Flashcards in Oral Glycemics 2 Deck (18)
Which two types of drugs is hypoglycemia most common in? What are some risk factors for hypoglycemia?
-sulfonylurea drugs and insulin
->60 years old, impaired renal function, poor nutrition, liver disease, increased physical activity
List some of the symptoms of hypoglycemia.
-confusion, slurred speech, dizzy
What are the treatment options for hypoglycemia?
2) Glucagon- prophylactic rx for those at high risk (type 1 and type 2 with previous severe low blood sugar)
When is a glucagon emergency kit used? Whats given if a patient in the hospital has severe hypoglycemia?
-if unconscious or unable to swallow
-after administration turn on side and call 911
-Hospital: IV dextrose
What are some possible causes of oral therapy inadequacy (failure to reach targeted treatment goals)?
-dietary noncompliance and physical activity
-simultaneous use of diabetogenic drugs
-progressive B-cell dysfxn
What is Amylin? Name the Amylin analog that is used in insulin-requiring diabetics.
-peptide released with insulin from B cells that slows gastric emptying, suppresses postprandial glucagon secretion and reduces appetite
-Analog: Pramlintide (injection before meals)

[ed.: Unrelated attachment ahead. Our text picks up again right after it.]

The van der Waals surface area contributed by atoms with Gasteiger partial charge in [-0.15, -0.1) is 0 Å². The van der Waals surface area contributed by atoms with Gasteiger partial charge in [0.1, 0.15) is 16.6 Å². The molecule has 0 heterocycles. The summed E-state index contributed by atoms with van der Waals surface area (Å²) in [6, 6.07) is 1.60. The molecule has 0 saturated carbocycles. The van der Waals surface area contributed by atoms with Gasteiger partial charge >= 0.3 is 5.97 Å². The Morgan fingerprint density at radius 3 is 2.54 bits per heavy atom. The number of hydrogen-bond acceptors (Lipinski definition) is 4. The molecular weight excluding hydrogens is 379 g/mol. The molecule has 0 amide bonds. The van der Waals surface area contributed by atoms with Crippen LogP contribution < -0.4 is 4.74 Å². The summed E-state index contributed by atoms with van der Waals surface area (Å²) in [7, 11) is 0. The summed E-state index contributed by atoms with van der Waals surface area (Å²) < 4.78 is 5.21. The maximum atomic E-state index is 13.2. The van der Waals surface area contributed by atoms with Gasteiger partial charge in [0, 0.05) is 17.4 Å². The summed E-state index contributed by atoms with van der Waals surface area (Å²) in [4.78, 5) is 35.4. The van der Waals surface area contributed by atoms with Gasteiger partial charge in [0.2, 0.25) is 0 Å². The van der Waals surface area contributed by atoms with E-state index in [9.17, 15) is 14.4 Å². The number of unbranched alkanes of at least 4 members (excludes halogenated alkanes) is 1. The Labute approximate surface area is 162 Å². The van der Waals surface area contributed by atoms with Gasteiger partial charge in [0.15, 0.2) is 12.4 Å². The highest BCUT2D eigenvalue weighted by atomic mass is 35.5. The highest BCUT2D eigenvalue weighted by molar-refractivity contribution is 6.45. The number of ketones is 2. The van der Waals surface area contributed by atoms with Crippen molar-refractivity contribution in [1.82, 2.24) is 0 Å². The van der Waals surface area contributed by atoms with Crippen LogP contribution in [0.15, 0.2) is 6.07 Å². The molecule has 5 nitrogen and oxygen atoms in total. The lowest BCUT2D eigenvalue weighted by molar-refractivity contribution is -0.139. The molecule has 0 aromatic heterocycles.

Which patients is insulin used in?
-Type 1 diabetics
- Type 2 when there is glucose toxicity, insufficient endogenous insulin or a contraindication to oral therapy
**DO NOT use Insulin as a threat, last resort or as a reflector of pt compliance failure**
What are some of the reasons patients have for not wanting to use insulin?
-fear of injection
-permanence of having to take insulin
-failure in managing their diabetes
-inconvenience of monitoring
-fear the demands of insulin therapy
What are some indications for using insulin in type 2 diabetics?
-significant hyperglycemia at presentation
-hyperglycemia at max doses of oral
-Decompensation (weight loss, injury, stress, MI)
-renal or hepatic disease
What are the 3 rapid acting insulins?
Onset: 5-30 min, Peak: 0.5-3 hrs, Duration: 3-5 hrs
What is the short acting insulin?
regular insulin-only insulin that can be given IV
Onset: 30-60 min; Peak: 1-5 hrs; Duration: 6-8 hrs
What are the 4 intermediate acting insulins?
Onset: 1-4 hrs, Peak: 4-10 hrs, Duration: 14-24 hrs
Detemir at lower doses Onset: 3-4hrs, Peak: 4-8hrs, Duration: 6-24hrs
What are the 2 long acting insulins?
Detemir- at higher doses
Glargine-can't be mixed in syringe with any other type insulin (Onset: 2-3 hrs; Peak: none, Duration: 24-30 hrs)
**used for basal insulin**
Name the 5 premixed insulins and what their components are.
Humulin/Novolin (70/30) -30% reg and 70% NPH
Novolog Mix (70/30)- 30% aspart and 70% aspart protamine
Humalog Mix 75/25- 25% lispro and 75% lispro protamine
Humulin 50/50- 50% reg and 50% NPH
Humalog Mix 50/50-50%lispro and 50% lispro protamine
What are some advantages to using premixed insulin?
-longer shelf life
-less dosing errors
What are some disadvantages to using premixed insulin?
-Loss of flexibility (matching to carb intake and activity)
-harder to tx short term high or low glucose levels
**rarely used in Type 1**
How is Insulin stored?
-refrigerated, never freeze, avoid direct sunlight